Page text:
BRI: An Economic and Geopolitical Project

The Belt and Road Initiative, also known as the New Chinese Silk Road, was announced in September 2013, during Xi Jinping’s visit to Kazakhstan, and in October of the same year in Indonesia. When he announced his vision, the Chinese president compared this project to the historical Silk Road, which over 2000 years ago led to commercial, political and cultural connections between the West and the East.

The contemporary plan consists of two projects: The Silk Road Economic Belt and six economic corridors – roads and railways that connect China to Central Asia, Russia, South Asia and Europe, and a “Maritime Silk Road”, ports and sea routes that aim to connect the Southeast Asian States and countries bordering India. Together, these two projects constitute the Belt and Road Initiative, a geopolitical and economic initiative that includes, since March 2020, a total of 138 countries. The New Silk Road plans a vast network of railways, motorways, ports, pipelines and communication infrastructure that cover the Eurasian continent. In reality, the five priorities of this project are as follows:

  • Policy coordionation;
  • Infrastructure connectivity;
  • Fostering international trade;
  • Financial integration;
  • Cultural and people exchange

In order to support this initiative, the Chinese government created the Office of the Leading Group on Promoting the Implementation of Belt and Road Initiatives, with the administration under the National Development and Reform Commission, and in March 2015, Beijing published “The Vision and Actions on Jointly Building the Silk Road Economic Belt and the 21st Century Maritime Silk Road”.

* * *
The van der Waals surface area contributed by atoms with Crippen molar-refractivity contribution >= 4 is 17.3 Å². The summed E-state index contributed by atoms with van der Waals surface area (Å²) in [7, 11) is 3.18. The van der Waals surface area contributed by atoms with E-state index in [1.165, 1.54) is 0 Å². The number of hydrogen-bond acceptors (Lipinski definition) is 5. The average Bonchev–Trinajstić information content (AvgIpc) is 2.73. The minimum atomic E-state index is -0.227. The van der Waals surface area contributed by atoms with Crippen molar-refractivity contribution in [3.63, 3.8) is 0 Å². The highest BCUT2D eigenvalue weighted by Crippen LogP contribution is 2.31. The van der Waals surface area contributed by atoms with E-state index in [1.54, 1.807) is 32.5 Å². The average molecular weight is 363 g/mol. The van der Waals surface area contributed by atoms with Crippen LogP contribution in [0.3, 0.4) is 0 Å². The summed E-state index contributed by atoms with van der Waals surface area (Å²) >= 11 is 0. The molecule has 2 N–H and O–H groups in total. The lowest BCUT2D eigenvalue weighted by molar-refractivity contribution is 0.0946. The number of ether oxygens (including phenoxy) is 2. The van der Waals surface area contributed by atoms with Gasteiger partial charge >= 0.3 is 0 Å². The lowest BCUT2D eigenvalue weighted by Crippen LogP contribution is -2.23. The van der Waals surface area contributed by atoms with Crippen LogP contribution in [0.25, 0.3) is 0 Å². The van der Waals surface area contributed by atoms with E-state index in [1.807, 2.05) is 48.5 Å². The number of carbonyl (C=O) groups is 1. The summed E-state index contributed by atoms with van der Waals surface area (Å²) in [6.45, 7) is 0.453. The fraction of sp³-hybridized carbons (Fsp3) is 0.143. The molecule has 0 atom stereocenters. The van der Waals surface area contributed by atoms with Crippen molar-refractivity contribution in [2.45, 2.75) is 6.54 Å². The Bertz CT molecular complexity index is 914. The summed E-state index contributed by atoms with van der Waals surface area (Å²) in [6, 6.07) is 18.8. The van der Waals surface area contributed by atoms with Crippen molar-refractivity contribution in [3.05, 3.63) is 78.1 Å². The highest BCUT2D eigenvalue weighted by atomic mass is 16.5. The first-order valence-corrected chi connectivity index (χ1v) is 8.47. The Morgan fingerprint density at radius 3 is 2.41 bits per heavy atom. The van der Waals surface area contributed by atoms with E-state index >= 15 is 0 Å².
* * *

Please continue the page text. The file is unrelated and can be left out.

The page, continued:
In 2017, the first forum of the Belt and Road Initiative took place. Furthermore, Beijing supported the initiative with a significant financial effort, which took form in $40 billion for the Silk Road Economic Belt, $25 billion for the Maritime Silk Road, $50 billion for the Asian Infrastructure Investment Bank (AIIB), and $40 billion for the new Silk Road Fund.

This is a geopolitical and economic project, having as a foundation China’s aspiration of becoming a global power, and, at the same time, the correcting of internal economic imbalances. Some Chinese SOEs in the steel, concrete and construction sectors accumulated excess capacity after the financial crisis of 2008, thanks to a financial stimulus by Beijing, since its economy was in pronounced growth. Meanwhile, with the slowing of growth, these companies find themselves in a position where productive capacity is superior to utilization, trying to find alternative uses for their resources. In the same trend, China also has the largest reserve of foreign currency in the world, and it is not being invested productively. Thus, investing in infrastructure projects of large size would allow China to export its excess savings and to place its SOE to work, once again.

Adding to that, the fact is that for the Chinese economic development to continue, it’s essential to ensure access to energy resources. Through this initiative, China may increase its access to energy infrastructures, through Central Asia, and guarantee it through alternative routes, since Chinese energy security is largely vulnerable due to its excessive dependence on a sea route that crosses the strait of Malacca. There are two clear threats in terms of the external dependence on this route: the threat of piracy and maritime terrorism, which despite the efforts to combat it, still remains a problem, and the influence that other states have in the Southeast Asia region and its surrounding routes, namely the US and Japan.